Friday, December 28, 2012

#865. Stagecoach (1939) - The Films of John Ford

Directed By: John Ford

Starring: John Wayne, Claire Trevor, Andy Devine

Tag line: "A Powerful Story of 9 Strange People!"

Trivia: Orson Welles privately watched this film about 40 times while he was making Citizen Kane

John Ford may not have invented the Western, but he did more to define it than most other filmmakers. Starting with Stagecoach in 1939, and continuing with movies like 1946’s My Darling Clementine, The Searchers in 1956, and The Man Who Shot Liberty Valance in 1962, Ford took the genre in a number of daring new directions while, at the same time, focusing on greater issues such as bigotry, familial bonds, the encroachment of civilization, and the changing face of the country itself.

Several people in the small town of Tonto, Arizona board a stagecoach bound for Lordsburg, New Mexico. Among them are Dallas (Claire Trevor), who is being run out of town for her “immoral” behavior (we’re led to believe she’s a prostitute); the drunken Doc Boone (Thomas Mitchell); Southern gambler Hatfield (John Carradine); Mrs. Lucy Mallory (Louise Platt), the pregnant wife of a cavalry officer; and Henry Gatewood (Berton Churchill), a banker who seems in a great hurry to get out of Tonto. 

Before departing, the driver (Andy Devine) is warned that the Apaches, led by Geronimo, are on the warpath, and that everyone, including the passengers, should keep an eye out for trouble. Fortunately, a bit further up the trail, the coach also picks up The Ringo Kid (John Wayne), a fugitive from justice who is mighty handy with a gun. Out in the middle of nowhere, this rag-tag group must find a way to work together if they’re to have any chance of surviving the long journey.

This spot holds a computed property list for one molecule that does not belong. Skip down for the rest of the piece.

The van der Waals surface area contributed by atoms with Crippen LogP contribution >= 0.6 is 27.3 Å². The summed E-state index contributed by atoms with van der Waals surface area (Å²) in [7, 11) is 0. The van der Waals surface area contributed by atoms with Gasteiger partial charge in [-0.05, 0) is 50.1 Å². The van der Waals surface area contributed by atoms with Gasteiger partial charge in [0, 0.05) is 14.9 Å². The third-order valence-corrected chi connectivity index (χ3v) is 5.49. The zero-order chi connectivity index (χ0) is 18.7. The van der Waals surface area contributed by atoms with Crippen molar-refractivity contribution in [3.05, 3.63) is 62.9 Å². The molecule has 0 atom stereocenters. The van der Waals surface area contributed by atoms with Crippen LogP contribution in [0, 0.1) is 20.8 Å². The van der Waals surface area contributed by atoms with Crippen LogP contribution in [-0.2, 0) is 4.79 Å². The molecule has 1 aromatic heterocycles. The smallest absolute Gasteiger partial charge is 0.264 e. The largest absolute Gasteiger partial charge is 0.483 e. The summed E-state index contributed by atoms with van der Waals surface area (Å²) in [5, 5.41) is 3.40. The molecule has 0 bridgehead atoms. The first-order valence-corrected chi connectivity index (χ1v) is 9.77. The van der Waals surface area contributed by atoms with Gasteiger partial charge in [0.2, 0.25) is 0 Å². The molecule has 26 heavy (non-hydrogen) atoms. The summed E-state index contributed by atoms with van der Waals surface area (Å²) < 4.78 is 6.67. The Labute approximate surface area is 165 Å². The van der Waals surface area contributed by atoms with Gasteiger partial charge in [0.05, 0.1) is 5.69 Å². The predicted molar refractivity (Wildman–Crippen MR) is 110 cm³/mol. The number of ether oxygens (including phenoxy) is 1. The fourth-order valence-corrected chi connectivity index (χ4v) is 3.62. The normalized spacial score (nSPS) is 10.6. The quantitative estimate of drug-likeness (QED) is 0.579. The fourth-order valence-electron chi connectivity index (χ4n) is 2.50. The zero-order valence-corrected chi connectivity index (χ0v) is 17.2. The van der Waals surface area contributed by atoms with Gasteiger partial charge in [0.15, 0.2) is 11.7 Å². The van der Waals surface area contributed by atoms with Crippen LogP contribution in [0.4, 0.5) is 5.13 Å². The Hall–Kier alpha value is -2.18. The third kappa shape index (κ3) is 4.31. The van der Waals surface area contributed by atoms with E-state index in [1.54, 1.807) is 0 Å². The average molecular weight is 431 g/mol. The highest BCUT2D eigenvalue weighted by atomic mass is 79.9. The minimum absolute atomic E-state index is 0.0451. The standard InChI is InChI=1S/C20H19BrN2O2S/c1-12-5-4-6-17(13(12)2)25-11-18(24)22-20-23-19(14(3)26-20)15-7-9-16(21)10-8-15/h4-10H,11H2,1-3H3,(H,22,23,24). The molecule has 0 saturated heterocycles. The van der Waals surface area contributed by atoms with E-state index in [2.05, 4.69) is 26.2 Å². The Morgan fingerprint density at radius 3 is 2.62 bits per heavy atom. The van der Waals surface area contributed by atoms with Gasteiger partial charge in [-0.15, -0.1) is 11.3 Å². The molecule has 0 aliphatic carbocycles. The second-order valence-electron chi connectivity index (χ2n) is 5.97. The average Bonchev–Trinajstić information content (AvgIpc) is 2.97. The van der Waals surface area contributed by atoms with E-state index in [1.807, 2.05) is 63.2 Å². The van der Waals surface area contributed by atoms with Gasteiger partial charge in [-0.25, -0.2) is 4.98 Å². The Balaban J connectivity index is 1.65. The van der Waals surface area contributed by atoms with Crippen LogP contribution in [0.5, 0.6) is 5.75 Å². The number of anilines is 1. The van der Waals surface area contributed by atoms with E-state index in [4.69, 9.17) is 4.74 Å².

Inevitably, the Apaches do attack, leading to a number of exciting scenes that are set in Utah’s picturesque Monument Valley, a location Ford would return to in many later films. But the Apaches aren’t the only ones stirring up trouble in this movie. By introducing such a wide variety of characters, all representing different cross-sections of society, Stagecoach also afforded its director the opportunity to explore the topic of social prejudice. From the outset, Dallas and Doc Boone are treated as outcasts, scorned by such “upper-class” passengers as Gatewood and Mrs. Mallory. And despite the fact his shooting skills saved them during the initial battle, even The Ringo Kid is looked down on by some of the others. Yet as we’ll soon learn, a few of the so-called “respectable” characters in Stagecoach are anything but that.

Stagecoach is a thrilling adventure, and like many of Ford’s westerns, it brings more to the table as well, showing us how a group made up of very different people might react when tossed into a dangerous situation. Furthermore, by separating his characters along social lines, Ford ensures that, even when there isn’t a battle going on, there’s plenty of bickering and in-fighting to keep his audience riveted.

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